Meal Planning and Nutrition Counseling
Fairwinds, which offers inpatient eating disorders treatment, uses a non-diet approach for bulimia or anorexia treatment. Upon admission to our facility and initial assessment, the attending physician and the registered dietitian will work together to determine the number of calories the client needs to receive, as well as his or her final goal weight. The goal is for each client to gain at least one and one-half pounds (1.5 lb) per week. Caloric intake will be evaluated at every multidisciplinary team meeting and may be altered as necessary. If additional calories are required in the week between meetings, formula feedings are added.
Our registered dietician conducts individual sessions to assist clients in developing menu plans. After each menu planning session, the registered dietician reviews all of the meals, beverages, condiments and snacks for caloric adequacy and makes any necessary additions. Clients earn individual time with the registered dietician as they improve and work through the levels during treatment. Weekly nutrition education classes rotate on a bi-monthly basis.
The purpose of therapeutic meals is to create an environment in which clients with anorexia nervosa or bulimia can consume all of their prescribed calories with the least discomfort possible. Through this process, our goal is that clients are able to experience satiety without feeling the need to purge, and that eventually meals become enjoyable. It is our sincere hope that every client is able to relinquish his or her obsession with calories and compulsive behaviors surrounding food.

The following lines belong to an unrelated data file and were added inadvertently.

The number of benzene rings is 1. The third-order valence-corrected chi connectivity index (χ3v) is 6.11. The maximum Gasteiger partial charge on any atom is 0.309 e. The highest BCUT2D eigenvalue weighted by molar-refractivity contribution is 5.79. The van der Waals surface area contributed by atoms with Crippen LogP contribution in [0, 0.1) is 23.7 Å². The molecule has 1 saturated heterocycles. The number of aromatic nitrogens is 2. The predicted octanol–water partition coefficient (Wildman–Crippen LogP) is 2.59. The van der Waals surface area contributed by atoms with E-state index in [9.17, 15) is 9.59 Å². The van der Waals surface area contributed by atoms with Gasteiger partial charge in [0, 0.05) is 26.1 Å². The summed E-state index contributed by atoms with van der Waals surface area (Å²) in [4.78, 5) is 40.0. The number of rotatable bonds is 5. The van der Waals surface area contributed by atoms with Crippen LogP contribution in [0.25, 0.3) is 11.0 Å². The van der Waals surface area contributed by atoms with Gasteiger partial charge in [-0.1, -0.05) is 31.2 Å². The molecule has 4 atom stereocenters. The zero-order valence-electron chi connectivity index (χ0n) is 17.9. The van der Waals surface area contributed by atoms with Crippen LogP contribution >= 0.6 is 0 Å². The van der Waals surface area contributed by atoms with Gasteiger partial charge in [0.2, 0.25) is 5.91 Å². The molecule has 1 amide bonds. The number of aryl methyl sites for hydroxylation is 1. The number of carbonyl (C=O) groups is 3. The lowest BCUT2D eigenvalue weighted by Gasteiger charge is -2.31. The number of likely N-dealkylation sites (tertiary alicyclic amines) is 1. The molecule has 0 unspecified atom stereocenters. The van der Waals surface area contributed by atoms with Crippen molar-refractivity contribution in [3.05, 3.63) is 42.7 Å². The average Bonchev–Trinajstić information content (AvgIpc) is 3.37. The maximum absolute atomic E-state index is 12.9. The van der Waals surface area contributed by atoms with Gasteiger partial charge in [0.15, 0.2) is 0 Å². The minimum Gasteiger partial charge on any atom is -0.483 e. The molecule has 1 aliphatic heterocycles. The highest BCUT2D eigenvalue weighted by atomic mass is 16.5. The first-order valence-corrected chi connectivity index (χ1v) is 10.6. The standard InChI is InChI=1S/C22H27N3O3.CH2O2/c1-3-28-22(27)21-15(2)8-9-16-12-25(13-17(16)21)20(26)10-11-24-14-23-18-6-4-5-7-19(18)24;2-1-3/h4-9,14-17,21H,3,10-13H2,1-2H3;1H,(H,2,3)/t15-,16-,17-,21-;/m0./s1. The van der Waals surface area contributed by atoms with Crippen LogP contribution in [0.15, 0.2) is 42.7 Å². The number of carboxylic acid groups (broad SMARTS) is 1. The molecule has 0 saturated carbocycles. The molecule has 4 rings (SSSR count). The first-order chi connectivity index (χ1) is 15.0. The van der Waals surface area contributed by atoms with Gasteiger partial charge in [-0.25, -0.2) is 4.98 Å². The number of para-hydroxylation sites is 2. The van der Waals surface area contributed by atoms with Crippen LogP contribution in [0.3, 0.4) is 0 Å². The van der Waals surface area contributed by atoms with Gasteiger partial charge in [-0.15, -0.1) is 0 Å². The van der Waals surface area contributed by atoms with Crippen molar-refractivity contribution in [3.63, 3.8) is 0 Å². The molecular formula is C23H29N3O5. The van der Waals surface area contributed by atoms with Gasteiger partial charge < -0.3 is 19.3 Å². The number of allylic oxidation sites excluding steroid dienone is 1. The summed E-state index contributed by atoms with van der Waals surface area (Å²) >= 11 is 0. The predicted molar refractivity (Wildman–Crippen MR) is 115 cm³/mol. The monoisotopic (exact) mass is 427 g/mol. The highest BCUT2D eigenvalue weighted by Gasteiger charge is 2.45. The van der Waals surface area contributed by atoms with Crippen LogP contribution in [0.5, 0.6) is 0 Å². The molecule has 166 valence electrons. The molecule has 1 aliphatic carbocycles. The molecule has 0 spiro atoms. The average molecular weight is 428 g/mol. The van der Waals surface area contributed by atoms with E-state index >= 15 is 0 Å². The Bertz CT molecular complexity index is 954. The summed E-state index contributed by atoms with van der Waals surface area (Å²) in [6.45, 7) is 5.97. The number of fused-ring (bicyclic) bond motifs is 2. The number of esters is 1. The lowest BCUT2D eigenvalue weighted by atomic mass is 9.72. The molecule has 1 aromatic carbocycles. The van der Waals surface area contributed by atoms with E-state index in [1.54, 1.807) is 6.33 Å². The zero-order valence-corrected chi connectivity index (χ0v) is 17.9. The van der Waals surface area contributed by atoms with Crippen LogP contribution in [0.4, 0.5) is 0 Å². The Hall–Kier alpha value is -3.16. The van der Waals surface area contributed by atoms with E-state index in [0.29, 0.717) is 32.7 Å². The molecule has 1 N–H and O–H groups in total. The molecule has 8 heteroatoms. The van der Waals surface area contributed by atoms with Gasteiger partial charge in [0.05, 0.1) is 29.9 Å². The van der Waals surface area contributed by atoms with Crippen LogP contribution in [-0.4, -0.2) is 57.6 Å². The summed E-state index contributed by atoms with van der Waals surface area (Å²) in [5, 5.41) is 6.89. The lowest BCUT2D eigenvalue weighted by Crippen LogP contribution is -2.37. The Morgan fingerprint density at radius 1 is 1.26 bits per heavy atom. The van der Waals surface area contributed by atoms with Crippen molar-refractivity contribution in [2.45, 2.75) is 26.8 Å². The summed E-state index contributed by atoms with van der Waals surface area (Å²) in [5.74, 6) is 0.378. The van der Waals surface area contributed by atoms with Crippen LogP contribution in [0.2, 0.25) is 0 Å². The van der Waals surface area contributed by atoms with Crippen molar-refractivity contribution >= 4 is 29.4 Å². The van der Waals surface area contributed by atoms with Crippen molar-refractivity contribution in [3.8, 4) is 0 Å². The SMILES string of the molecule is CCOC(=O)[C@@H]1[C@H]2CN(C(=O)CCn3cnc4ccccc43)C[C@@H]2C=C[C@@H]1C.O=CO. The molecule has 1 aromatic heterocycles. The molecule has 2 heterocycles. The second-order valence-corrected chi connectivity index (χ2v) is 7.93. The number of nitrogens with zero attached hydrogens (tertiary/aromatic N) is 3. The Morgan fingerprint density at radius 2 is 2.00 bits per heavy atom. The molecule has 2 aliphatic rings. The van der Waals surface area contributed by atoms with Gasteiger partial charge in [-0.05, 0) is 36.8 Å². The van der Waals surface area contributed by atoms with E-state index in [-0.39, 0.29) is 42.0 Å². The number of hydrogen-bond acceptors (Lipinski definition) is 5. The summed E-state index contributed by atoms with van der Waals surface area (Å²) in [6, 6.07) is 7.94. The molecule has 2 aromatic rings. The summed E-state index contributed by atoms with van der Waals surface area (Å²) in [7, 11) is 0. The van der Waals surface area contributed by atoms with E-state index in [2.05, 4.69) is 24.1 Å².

Understanding the Pain Associated with Eating
Dining with someone who must eat even though he or she is terrified of it provides a greater understanding of the genuine pain associated with consuming food. Nowhere is the suffering and uncertainty of individuals with anorexia nervosa more apparent than during mealtime. The anorexia client is usually hungry and wants to eat but is fearful of the effects of eating. This ambivalence is truly obvious during mealtime: the person may be fully absorbed by the food yet unable to eat until the last moment.
Other types of eating disorder behaviors and problems can also become apparent during mealtime. For example, kindness toward others may be observed. Some clients are able to encourage others as they get better. The level of social development may also be monitored, as interactions between clients and an authority figure (the meal monitor) often offers insight into the necessary next psycho-therapeutic step.